Article

Housework

Judith Treas and Anne Tatlock

in Sociology

ISBN: 9780199756384
Published online November 2012 | | DOI: http://dx.doi.org/10.1093/obo/9780199756384-0099
Housework

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  • Sociology
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Housework contributes to the broad project of social reproduction. Household labor perpetuates the social structures associated with family, gender, inequality and the labor force. Provisioning families and keeping up the household all fall under the general rubric of non-market labor, that is, the unpaid work that includes not only housework, but also caring for family members. Because this takes place outside public view and falls largely to women, the value of housework to families and society has often been overlooked or discounted. Until the middle of the 20th century, household labor received little scholarly attention outside the applied field of home economics. As female employment rates increased, however, men’s and women’s lives converged in the realm of paid work, raising questions about why change came more slowly to private households. Although men do more work around the house than their fathers did a generation ago, women still do the lion’s share, and some chores remain stubbornly stereotyped as “women’s work.” Indeed, the allocation of housework is a telling indicator of gender inequality in individual households and societies. Housework also reflects on class inequality, because high-income women can hire poor women to do the job. Domestic arrangements are the outcome of both micro-level family circumstances and macro-level cultural and structural forces. Gender attitudes, partners’ time constraints, their relative resources in bargaining over the chores, and the presence of children illustrate the micro-level influences on the volume and distribution of housework. Cross-national differences in domestic practices demonstrate that the characteristics of social institutions and social policies shape intimate domestic arrangements. How the housework is managed matters for marital relationships, personal well-being, individual careers and population processes. The demand for household labor has created a transnational labor force of domestic workers with implications for global inequality.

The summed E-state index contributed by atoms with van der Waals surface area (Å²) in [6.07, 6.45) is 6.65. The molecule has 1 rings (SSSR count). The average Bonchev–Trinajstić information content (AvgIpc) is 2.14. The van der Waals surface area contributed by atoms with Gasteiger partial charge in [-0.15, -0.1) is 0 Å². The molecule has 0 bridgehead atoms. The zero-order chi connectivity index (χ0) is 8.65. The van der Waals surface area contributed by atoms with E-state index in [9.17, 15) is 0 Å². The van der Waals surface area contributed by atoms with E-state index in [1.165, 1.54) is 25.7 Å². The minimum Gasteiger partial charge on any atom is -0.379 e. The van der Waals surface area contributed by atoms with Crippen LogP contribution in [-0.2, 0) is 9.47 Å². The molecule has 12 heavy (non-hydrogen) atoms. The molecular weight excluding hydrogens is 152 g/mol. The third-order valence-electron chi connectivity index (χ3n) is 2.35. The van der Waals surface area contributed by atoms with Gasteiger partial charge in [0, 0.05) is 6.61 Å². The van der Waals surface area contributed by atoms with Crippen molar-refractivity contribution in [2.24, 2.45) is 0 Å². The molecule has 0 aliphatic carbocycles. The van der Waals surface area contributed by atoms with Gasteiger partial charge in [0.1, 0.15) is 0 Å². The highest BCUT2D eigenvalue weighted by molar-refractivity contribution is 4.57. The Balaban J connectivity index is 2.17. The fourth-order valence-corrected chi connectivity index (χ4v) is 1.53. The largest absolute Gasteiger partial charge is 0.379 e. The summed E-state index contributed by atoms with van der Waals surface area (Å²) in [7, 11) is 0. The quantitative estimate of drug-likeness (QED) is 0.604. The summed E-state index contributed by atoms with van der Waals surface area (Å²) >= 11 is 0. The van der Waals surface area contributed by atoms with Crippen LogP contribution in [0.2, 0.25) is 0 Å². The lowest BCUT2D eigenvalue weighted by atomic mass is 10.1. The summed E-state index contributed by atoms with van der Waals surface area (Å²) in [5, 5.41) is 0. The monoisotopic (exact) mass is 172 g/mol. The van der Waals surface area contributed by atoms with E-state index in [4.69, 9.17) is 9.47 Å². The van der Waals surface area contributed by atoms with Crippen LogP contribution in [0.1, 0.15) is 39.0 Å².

Article.  10499 words. 

Subjects: Sociology ; Comparative and Historical Sociology ; Economic Sociology ; Gender and Sexuality ; Health, Illness, and Medicine ; Population and Demography ; Race and Ethnicity ; Social Movements and Social Change ; Social Stratification, Inequality, and Mobility ; Social Theory

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